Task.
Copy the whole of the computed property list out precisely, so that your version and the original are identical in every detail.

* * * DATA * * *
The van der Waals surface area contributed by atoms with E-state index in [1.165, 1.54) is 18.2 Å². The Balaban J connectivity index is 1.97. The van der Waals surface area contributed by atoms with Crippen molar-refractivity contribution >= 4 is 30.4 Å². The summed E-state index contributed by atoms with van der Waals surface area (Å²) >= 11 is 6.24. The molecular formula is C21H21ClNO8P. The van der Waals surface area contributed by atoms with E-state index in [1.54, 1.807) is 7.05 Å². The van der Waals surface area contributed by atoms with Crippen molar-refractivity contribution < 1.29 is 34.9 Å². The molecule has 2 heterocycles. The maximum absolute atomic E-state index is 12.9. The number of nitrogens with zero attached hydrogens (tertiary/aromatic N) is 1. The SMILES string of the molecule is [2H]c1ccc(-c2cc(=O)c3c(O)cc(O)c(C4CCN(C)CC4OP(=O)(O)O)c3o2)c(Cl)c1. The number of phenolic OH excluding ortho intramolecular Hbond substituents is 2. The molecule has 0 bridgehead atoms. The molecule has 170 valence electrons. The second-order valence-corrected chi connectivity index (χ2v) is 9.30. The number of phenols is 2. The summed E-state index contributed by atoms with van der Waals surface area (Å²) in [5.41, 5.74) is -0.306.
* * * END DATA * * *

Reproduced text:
The van der Waals surface area contributed by atoms with E-state index in [1.165, 1.54) is 18.2 Å². The Balaban J connectivity index is 1.97. The van der Waals surface area contributed by atoms with Crippen molar-refractivity contribution >= 4 is 30.4 Å². The summed E-state index contributed by atoms with van der Waals surface area (Å²) >= 11 is 6.24. The molecular formula is C21H21ClNO8P. The van der Waals surface area contributed by atoms with E-state index in [1.54, 1.807) is 7.05 Å². The van der Waals surface area contributed by atoms with Crippen molar-refractivity contribution < 1.29 is 34.9 Å². The molecule has 2 heterocycles. The maximum absolute atomic E-state index is 12.9. The number of nitrogens with zero attached hydrogens (tertiary/aromatic N) is 1. The SMILES string of the molecule is [2H]c1ccc(-c2cc(=O)c3c(O)cc(O)c(C4CCN(C)CC4OP(=O)(O)O)c3o2)c(Cl)c1. The number of phenolic OH excluding ortho intramolecular Hbond substituents is 2. The molecule has 0 bridgehead atoms. The molecule has 170 valence electrons. The second-order valence-corrected chi connectivity index (χ2v) is 9.30. The number of phenols is 2. The summed E-state index contributed by atoms with van der Waals surface area (Å²) in [5.41, 5.74) is -0.306.